“By far the most enduring and popular novel in this archive [colonial Gothic writing] is Bram Stoker’s Dracula, a text so capacious in its allegorical accommodations that it has been read as incorporating nearly every threat and monster of its own time and place—including those I have been tracking in this book, like global epidemic, the shadow of the Ottoman Empire, the Mutiny in India, and the famine in Ireland—as well as carrying them forward into the present where they mingle with our own in what is now a well-documented millennial vampire surge in popular culture” (Raza Kolb 85-86).

“…we can locate Dracula in an important archive of colonial writing that sets the ‘science’ of monsters on its infinite course and advances a reading practice that borrows from the surveillance apparatus and epidemic narrative strategies of colonial disease literature” (Raza Kolb 86).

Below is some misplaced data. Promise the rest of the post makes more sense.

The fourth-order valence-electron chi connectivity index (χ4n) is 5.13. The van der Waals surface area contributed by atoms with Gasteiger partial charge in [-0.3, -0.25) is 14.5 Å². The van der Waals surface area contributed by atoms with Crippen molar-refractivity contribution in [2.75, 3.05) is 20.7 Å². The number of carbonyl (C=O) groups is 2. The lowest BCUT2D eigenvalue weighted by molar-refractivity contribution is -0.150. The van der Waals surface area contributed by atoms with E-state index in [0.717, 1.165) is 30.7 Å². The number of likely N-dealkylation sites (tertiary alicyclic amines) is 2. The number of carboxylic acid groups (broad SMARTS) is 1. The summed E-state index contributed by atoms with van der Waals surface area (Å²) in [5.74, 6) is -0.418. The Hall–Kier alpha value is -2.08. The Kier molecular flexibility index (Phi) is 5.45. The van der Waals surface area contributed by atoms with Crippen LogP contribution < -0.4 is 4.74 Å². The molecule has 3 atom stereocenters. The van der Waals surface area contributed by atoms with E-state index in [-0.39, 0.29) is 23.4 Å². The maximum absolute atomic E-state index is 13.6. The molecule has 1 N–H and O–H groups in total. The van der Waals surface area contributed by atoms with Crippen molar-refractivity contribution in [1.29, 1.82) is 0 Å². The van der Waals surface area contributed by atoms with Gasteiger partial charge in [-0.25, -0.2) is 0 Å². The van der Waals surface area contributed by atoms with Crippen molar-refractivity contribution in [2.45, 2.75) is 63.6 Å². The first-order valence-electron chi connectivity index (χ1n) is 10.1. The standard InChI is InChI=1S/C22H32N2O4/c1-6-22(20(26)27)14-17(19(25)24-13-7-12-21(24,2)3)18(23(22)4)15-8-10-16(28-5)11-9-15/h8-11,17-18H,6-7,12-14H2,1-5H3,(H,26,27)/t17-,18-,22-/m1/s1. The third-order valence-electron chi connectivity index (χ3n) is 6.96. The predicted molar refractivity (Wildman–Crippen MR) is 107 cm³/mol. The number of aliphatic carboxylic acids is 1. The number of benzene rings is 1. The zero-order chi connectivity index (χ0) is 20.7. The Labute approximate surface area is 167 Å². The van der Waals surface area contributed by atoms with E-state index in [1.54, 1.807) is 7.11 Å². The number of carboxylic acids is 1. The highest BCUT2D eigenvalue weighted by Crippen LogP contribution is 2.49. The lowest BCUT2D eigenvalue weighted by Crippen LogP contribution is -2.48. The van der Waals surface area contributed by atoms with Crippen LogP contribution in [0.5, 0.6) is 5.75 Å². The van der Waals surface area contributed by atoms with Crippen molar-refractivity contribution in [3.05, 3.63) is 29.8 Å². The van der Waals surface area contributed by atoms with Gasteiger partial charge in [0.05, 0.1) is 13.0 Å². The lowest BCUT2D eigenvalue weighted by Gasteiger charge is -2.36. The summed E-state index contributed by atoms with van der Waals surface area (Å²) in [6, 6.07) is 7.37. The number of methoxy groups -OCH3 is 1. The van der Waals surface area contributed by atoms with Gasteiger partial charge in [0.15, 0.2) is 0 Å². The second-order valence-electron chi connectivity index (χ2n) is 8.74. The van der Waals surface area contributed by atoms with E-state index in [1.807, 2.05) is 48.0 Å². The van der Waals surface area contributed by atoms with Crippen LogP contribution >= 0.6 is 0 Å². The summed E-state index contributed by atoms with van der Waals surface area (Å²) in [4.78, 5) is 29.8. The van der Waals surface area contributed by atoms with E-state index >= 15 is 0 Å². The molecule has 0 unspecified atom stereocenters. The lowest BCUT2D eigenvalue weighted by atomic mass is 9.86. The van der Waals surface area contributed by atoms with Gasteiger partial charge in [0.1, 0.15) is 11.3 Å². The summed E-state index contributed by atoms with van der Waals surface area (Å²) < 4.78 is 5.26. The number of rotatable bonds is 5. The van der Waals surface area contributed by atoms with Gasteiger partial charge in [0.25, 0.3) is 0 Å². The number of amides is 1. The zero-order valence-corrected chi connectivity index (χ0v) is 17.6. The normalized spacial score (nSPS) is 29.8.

“The first sections of this chapter identify the insistence and importance of Dracula in the Islamophobic atmosphere of US at the beginning of the War on Terror, and reveal in Stoker’s textual forebears and his own archive a persistent fixation with the shifting borders or the Orient and the incursion of its materials—germs, dirt, people, blood—into imperial metropolitan space. The latter sections move away from the novel’s many specific allegorical systems to examine its staging of material circulation in, across, and at the borders of the East. Circular, mobile, self-reproducing, liquid: Dracula’s circulatory logic undoes the linear and center-margin geometries of trade, migration, and influence that structure empire. In so doing, Dracula also calls for a new kind of materialist reading attended to the movement of immunities alongside that of commodities…. The chapter concludes Part 1 of the book by showing how the legacies of the post-Mutiny decades in the British Empire establish new epistemological and military norms for twentieth- and twenty-first century colonialisms” (Raza Kolb 86).